I always thought it would be great to have a rich uncle. While I wouldn’t have minded being rich myself, that was the next best thing. Just voice your request in the amount needed and presto—it would be yours. Or so I thought. One day, it happened. Uncle Harry, who was really my great-uncle, a simple and unpretentious man, suddenly found himself with a large inheritance. Since his wife, Clara, was an only child, she was the sole heir to her father’s wealth. I felt like I’d won the lottery. I was newly married when it happened, so I didn’t feel a desperate urge to solicit any funds from him—yet. But as time passed and we were blessed with one adorable infant after the other, we gradually began to feel the pinch. In the very beginning, Uncle Harry didn’t even enter my mind. I was too busy juggling the babies’ feedings, bath times and going-to-sleep routines. And besides, it wasn’t as if we weren’t managing. Nonetheless, if Uncle Harry had come for a visit, I’m sure I would have dropped a few hints. In fact, though, I couldn’t remember the last time I’d seen him; we’d never been particularly close. Even as a kid, I found the conversation during his Shabbos visits to be less than scintillating. He tended to talk about stuff like cutting down on salt or watching his cholesterol level. Baruch Hashem, our family grew. When my son Shaya turned 12, he had prominent front teeth that elicited comments from every neighbor on the block. “You’d better fix his teeth,” they warned me. Did they think I was blind? One visit to the orthodontist confirmed what we suspected: It would take five grand for braces that would shut the neighbors’ mouths.
By then, though, money was tight. In order to supplement his income, my husband decided to take on an additional job and become a fundraiser for a certain charitable organization. I guess you can say that every job has its perks. For us, it was a fundraising seminar being held in a fancy hotel a good two hours away. Since I needed a little break and Tully wanted company, we decided to go together. We got the kids ready for school, bundled up the baby and took her to the babysitter. Then we were off. Nearing the hotel, Tully told me that we were going to hear some amazing tips on how to fundraise. I thought I’d be bored, but some of the speakers actually turned out to be entertaining. This was interesting stuff! Even if I didn’t actually do any fundraising, I could apply some of the ideas to my kids—even to my spouse. It was explained to us that the most important thing is getting to know the donor. What does he like? What are his hobbies? What does he enjoy talking about? The more you know about him, the better you can relate and the more he’ll be interested in you, thus raising your chances of success. It was definitely food for thought— which reminded me of my outstanding food bill at the local grocery.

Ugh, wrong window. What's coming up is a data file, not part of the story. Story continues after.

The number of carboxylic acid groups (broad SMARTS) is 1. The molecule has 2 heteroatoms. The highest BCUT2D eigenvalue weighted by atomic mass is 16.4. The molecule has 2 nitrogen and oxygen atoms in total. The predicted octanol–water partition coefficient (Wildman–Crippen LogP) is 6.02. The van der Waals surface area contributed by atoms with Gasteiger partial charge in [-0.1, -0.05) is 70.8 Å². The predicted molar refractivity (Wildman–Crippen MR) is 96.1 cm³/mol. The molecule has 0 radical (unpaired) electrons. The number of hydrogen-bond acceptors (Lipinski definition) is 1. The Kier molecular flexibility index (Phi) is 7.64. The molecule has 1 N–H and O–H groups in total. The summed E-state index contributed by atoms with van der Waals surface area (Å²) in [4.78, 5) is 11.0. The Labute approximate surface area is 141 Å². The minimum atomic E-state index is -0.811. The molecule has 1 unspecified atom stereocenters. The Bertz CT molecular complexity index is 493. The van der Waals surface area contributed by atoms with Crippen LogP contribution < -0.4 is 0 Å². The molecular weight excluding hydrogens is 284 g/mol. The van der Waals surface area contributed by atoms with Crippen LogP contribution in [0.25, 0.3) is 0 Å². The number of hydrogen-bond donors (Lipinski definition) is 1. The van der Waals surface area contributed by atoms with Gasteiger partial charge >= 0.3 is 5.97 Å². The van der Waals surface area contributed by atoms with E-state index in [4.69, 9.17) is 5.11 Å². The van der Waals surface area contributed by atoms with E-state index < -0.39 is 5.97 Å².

Normally I would just sigh and try to think about something else. But now I jumped. “Hey, I have a great idea! Why don’t we use our newly acquired fundraising techniques—” “On Uncle Harry?” he finished. “Yes! Of course! We could really use his help. He’s been blessed. Who knows? Maybe he’ll want to spread a little of his wealth around!” “Hmm. I’m not so sure about that,” Tully said skeptically, concentrating on the country road ahead. “Listen, it would be a great learning experience. And if you’re uncomfortable asking him for money, let’s approach it as a chesed project. Harry and Clara are getting on in years. They’re probably lonely and wouldn’t mind some company.” “You know, Mimi, you’re right. We takeh hardly even know them. I think it’s a great idea.” I agreed, but then again, I was the one who’d come up with it. And let’s just say that the potential for a generous gift somewhere down the line certainly sweetened the pot. By the time we were halfway home, we had already placed a call to a very surprised (and suspicious) Uncle Harry and told him of our plans to visit. He didn’t think we were coming for coffee and told us so straight out. “How much of a loan do you need?” he inquired. “Uncle Harry, we just want to come visit you and Aunt Clara,” I insisted in what I thought was my most convincing voice. “Mimi, my darling niece, you haven’t set foot in my house in 13 years! Now all of a sudden you’re interested in a visit? I’m sure a loan is what you have in mind.” “Uncle Harry! Don’t be silly. We just thought it would be nice.” He laughed. “Okay. Fine! I just wanted to know… Well, I guess we’ll talk in person. See you next Sunday.” Over the next few days I kept thinking of possible topics to bring up during our visit.